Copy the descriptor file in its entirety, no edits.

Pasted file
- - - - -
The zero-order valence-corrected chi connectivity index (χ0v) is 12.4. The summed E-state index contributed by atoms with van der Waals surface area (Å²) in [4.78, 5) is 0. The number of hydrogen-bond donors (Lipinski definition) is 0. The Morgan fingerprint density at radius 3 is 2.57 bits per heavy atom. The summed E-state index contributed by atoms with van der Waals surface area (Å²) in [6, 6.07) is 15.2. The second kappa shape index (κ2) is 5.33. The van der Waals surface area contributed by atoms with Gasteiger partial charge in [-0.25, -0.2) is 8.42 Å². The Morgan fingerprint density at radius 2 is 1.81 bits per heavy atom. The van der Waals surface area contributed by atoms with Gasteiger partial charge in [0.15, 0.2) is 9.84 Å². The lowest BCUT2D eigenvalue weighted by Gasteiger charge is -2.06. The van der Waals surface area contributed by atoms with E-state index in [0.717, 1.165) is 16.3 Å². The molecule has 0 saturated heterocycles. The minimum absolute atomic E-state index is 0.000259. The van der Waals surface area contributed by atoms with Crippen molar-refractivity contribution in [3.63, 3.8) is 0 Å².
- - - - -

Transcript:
The zero-order valence-corrected chi connectivity index (χ0v) is 12.4. The summed E-state index contributed by atoms with van der Waals surface area (Å²) in [4.78, 5) is 0. The number of hydrogen-bond donors (Lipinski definition) is 0. The Morgan fingerprint density at radius 3 is 2.57 bits per heavy atom. The summed E-state index contributed by atoms with van der Waals surface area (Å²) in [6, 6.07) is 15.2. The second kappa shape index (κ2) is 5.33. The van der Waals surface area contributed by atoms with Gasteiger partial charge in [-0.25, -0.2) is 8.42 Å². The Morgan fingerprint density at radius 2 is 1.81 bits per heavy atom. The van der Waals surface area contributed by atoms with Gasteiger partial charge in [0.15, 0.2) is 9.84 Å². The lowest BCUT2D eigenvalue weighted by Gasteiger charge is -2.06. The van der Waals surface area contributed by atoms with E-state index in [0.717, 1.165) is 16.3 Å². The molecule has 0 saturated heterocycles. The minimum absolute atomic E-state index is 0.000259. The van der Waals surface area contributed by atoms with Crippen molar-refractivity contribution in [3.63, 3.8) is 0 Å².